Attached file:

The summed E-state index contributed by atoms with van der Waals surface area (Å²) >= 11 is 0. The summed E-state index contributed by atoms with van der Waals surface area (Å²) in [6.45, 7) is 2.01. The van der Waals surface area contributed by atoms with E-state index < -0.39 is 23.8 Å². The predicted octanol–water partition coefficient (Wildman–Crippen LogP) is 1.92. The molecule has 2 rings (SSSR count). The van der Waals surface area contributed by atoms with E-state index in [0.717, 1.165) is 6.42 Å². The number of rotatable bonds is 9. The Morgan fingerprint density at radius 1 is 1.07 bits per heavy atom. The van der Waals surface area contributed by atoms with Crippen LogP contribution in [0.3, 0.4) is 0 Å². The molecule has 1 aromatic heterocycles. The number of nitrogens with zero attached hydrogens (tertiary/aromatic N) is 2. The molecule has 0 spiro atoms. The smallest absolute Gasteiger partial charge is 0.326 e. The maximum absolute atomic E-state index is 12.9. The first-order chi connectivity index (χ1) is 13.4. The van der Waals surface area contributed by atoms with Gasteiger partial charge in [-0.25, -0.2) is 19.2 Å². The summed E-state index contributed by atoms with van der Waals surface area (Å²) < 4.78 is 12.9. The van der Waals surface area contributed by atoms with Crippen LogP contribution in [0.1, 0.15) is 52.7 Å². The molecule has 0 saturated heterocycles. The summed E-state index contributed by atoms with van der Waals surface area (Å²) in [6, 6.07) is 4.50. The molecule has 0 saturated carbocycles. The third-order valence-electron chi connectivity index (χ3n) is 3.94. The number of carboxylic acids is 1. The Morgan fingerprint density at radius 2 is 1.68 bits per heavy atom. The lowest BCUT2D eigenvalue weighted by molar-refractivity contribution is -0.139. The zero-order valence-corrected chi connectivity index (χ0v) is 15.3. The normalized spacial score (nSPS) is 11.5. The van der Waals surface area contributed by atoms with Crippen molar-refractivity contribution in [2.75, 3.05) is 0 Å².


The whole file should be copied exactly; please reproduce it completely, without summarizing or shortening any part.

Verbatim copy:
The summed E-state index contributed by atoms with van der Waals surface area (Å²) >= 11 is 0. The summed E-state index contributed by atoms with van der Waals surface area (Å²) in [6.45, 7) is 2.01. The van der Waals surface area contributed by atoms with E-state index < -0.39 is 23.8 Å². The predicted octanol–water partition coefficient (Wildman–Crippen LogP) is 1.92. The molecule has 2 rings (SSSR count). The van der Waals surface area contributed by atoms with E-state index in [0.717, 1.165) is 6.42 Å². The number of rotatable bonds is 9. The Morgan fingerprint density at radius 1 is 1.07 bits per heavy atom. The van der Waals surface area contributed by atoms with Crippen LogP contribution in [0.3, 0.4) is 0 Å². The molecule has 1 aromatic heterocycles. The number of nitrogens with zero attached hydrogens (tertiary/aromatic N) is 2. The molecule has 0 spiro atoms. The smallest absolute Gasteiger partial charge is 0.326 e. The maximum absolute atomic E-state index is 12.9. The first-order chi connectivity index (χ1) is 13.4. The van der Waals surface area contributed by atoms with Gasteiger partial charge in [-0.25, -0.2) is 19.2 Å². The summed E-state index contributed by atoms with van der Waals surface area (Å²) < 4.78 is 12.9. The van der Waals surface area contributed by atoms with Crippen LogP contribution in [0.1, 0.15) is 52.7 Å². The molecule has 0 saturated heterocycles. The summed E-state index contributed by atoms with van der Waals surface area (Å²) in [6, 6.07) is 4.50. The molecule has 0 saturated carbocycles. The third-order valence-electron chi connectivity index (χ3n) is 3.94. The number of carboxylic acids is 1. The Morgan fingerprint density at radius 2 is 1.68 bits per heavy atom. The lowest BCUT2D eigenvalue weighted by molar-refractivity contribution is -0.139. The zero-order valence-corrected chi connectivity index (χ0v) is 15.3. The normalized spacial score (nSPS) is 11.5. The van der Waals surface area contributed by atoms with Crippen molar-refractivity contribution in [2.75, 3.05) is 0 Å².